With many pension pots going into serious amounts that people have spent a lifetime saving for , there really should be greater transparency . I would say a very high proportion of people would answer they really do not understand pensions.
    We have seen enough big crashes to to never say never.
    I am however interested about "Zagfles " comment that clients money is ringfenced ? Is that really the case for say a Scottish Widows drawdown ? Again trying to cut through the sales blurb , it is hard to find what the saftey nets might eb if any.
    Originally posted by musicegbdf
    The replies arent flippant. The risk that FSCS protection mitigates against is so unlikely if you are using mainstream regulated schemes that it can be ignored as far less likely than other risks you routinely ignore. FSCS protection doesnt cover crashes in share prices. The risk that your investments disappear is covered by ringfencing. The company running the scheme has no access to your investments to cover their debts, ditto for the fund management company. This is totally different to your bank deposits. The banks own the money in your bank accounts, all you own is a promise from the bank to pay it back.
    • dunstonh
    • By dunstonh 16th Jan 18, 3:01 PM
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    dunstonh
    I to am concerned at the lack of clarity from the pension industry. There is a great deal of encouragement into drawdown schemes , but little or no warning of the risks. The FSCS told me £85k and Scottish Widows £50k , but both had to go and check.
    It is not £85k as its not a deposit. It could be £50k if you are not in insured funds but it will be 100% with no upper limit if you are in insured internal funds.

    Really is not an issue. If you are concerned and not using insured funds then dont go above £50k per fund house and dont use mirror funds. And make sure you take extra care as you walk down the road in case something fall out of an aeroplane and hits you on the head. (similarly extreme case of taking care).
    I am an Independent Financial Adviser (IFA). Comments are for discussion purposes only. They are not financial advice. Different people have different needs and what is right for one person may not be for another. If you feel an area discussed may be relevant to you, then please seek advice from an Independent Financial Adviser local to you.
    • musicegbdf
    • By musicegbdf 16th Jan 18, 5:41 PM
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    musicegbdf
    The rules on FSCS cover are absolutely clear, totally transparent, and will never be relevant to 99.99% of pension investors.



    Crashes have absolutely nothing to do with the FSCS.



    Yes. The money in your drawdown policy has to be kept separate from Scottish Widows' own money. This is the case with any provider of investment / pension products or funds.
    Originally posted by Malthusian
    Thanks
    Shame neither SW or the FSCS did not tell me about the ring fencing
    To be clear I suffered from a previous employer

    e who raided the pension fund legally and have had to top up for the last twenty years so very sensitive . We are not all financial experts and other than my pension I have never been able to save as running my family took all my reserves . I do think comments about getting run over or falling out of planes is flippant , but maybe I am not so clever as others .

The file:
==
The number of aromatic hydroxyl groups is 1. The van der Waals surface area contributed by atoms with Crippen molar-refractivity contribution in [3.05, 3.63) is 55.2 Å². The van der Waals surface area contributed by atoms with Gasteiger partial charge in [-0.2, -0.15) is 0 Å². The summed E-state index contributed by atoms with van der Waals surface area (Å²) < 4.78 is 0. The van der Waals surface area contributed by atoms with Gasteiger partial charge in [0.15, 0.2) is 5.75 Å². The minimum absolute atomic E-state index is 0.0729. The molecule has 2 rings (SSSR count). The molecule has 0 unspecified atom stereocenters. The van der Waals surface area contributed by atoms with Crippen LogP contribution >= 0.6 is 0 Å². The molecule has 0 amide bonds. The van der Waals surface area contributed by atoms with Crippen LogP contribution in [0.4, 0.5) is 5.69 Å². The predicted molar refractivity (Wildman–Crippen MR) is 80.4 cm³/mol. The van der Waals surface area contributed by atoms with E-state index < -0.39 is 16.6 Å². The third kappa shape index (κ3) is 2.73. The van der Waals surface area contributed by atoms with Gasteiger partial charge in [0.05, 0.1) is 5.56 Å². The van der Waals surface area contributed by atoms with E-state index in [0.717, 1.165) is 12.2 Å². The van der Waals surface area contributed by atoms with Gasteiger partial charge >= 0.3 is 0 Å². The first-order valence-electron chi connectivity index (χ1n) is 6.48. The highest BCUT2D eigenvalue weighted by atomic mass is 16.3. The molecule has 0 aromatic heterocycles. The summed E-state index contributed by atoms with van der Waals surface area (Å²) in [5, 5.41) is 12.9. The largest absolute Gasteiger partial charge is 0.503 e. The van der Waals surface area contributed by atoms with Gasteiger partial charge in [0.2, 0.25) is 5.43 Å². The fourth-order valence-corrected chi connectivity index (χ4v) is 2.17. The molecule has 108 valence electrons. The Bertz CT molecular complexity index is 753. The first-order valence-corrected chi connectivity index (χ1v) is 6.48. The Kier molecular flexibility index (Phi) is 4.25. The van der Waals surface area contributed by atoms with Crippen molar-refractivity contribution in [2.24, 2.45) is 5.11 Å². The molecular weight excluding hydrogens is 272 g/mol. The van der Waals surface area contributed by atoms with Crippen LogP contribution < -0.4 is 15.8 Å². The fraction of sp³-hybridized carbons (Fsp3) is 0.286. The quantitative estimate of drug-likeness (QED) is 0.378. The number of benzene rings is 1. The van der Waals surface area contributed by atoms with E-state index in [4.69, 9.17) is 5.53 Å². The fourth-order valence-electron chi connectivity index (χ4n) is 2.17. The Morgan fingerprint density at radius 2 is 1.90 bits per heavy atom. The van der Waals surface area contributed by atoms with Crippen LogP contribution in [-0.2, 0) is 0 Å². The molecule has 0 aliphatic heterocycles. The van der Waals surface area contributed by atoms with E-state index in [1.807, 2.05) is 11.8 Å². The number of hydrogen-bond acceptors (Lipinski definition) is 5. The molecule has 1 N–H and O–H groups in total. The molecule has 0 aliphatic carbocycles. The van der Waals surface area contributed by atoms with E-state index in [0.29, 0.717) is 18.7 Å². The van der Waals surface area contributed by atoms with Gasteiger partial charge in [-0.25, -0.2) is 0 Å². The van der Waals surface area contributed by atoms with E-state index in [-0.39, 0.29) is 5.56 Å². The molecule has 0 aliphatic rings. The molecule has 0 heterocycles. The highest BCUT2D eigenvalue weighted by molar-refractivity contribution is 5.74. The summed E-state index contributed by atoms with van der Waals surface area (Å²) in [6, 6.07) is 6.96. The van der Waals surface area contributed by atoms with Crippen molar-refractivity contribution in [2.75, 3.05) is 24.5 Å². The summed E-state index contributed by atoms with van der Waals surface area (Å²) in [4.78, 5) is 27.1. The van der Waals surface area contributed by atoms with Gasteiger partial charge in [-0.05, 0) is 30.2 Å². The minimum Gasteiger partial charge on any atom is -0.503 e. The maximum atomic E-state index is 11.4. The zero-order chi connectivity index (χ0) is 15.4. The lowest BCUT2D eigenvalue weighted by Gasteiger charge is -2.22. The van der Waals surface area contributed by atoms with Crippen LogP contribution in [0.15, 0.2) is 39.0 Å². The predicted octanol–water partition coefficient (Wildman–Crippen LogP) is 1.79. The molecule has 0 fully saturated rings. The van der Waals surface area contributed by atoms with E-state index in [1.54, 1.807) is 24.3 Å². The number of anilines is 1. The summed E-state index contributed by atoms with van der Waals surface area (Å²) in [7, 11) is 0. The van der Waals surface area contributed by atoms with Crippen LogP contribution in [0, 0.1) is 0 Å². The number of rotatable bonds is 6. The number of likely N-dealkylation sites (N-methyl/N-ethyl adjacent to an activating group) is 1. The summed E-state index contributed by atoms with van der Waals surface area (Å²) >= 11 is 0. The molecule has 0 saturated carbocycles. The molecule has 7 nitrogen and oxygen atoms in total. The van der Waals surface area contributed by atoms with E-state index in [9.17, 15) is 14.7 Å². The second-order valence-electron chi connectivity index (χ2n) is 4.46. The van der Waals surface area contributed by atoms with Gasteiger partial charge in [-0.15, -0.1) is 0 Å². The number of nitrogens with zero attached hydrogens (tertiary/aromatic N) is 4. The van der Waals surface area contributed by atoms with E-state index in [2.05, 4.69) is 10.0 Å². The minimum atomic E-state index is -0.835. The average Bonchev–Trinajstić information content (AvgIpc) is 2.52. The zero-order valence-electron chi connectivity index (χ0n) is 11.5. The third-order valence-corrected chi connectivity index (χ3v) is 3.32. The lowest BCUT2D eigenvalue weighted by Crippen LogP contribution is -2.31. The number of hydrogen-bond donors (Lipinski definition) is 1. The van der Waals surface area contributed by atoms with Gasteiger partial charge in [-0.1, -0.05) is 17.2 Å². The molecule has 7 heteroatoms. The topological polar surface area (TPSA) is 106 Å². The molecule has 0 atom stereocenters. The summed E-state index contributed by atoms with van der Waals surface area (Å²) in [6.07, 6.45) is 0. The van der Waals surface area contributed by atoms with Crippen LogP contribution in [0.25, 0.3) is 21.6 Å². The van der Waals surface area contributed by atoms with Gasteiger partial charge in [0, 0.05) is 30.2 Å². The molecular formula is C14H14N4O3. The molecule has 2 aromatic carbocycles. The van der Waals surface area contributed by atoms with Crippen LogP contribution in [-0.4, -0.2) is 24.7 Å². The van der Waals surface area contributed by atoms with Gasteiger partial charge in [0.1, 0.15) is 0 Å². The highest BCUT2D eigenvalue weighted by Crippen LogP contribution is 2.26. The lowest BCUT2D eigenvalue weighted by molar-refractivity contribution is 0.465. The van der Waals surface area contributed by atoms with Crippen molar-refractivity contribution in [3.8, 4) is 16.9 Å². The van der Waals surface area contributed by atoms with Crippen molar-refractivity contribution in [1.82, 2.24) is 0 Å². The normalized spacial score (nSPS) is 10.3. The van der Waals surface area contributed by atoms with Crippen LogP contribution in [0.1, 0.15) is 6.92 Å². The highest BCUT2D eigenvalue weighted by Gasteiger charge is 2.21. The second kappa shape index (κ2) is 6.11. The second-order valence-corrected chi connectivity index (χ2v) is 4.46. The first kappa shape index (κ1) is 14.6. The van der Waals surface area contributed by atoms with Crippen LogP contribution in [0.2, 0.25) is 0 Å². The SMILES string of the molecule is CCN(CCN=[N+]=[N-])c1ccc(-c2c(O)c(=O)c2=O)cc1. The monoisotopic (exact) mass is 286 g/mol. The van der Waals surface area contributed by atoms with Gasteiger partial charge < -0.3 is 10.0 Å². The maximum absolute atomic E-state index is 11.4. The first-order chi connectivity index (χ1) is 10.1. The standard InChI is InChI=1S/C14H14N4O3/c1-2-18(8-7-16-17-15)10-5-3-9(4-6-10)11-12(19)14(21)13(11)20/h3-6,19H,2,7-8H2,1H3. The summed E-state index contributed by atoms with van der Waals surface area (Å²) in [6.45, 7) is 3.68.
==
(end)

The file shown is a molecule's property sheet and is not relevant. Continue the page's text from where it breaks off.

Pensions are a minefield for ordinary people and we have to trust employers and the financial industry which does not have such a good reputation in recent years.
    Anyway again thks to those confirming the ringfencing , but again I think it should be made clear that a drawdown is not treated as a pension , but a separate investment.
    Last edited by musicegbdf; 16-01-2018 at 5:46 PM. Reason: Spelling
    • dunstonh
    • By dunstonh 16th Jan 18, 5:56 PM
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    dunstonh
    ut again I think it should be made clear that a drawdown is not treated as a pension , but a separate investment.
    it is treated as a pension.

    If you used insured funds you get 100% FSCS protection
    If you use UT/OEICs you get £50k FSCS protection
    If you use ETFs, Shares, ITs you get no FSCS protection

    If you hold all of those things in a pension in drawdown then it is still a pension. However, only one of those is using pension funds.
    Pensions are a minefield for ordinary people and we have to trust employers and the financial industry which does not have such a good reputation in recent years.
    Certain parts of the financial industry have had issues but most of it just ticks along fine. There is no need to be paranoid about everything. Perhaps you should be using a less advanced option is you are struggling with it. You should invest within your understanding and maybe using a simple personal pension that invests in insured funds is the best option for you? Simple options are not bad and advanced options are not better (there are plenty better than SW).
    Last edited by dunstonh; 16-01-2018 at 5:59 PM.
    I am an Independent Financial Adviser (IFA). Comments are for discussion purposes only. They are not financial advice. Different people have different needs and what is right for one person may not be for another. If you feel an area discussed may be relevant to you, then please seek advice from an Independent Financial Adviser local to you.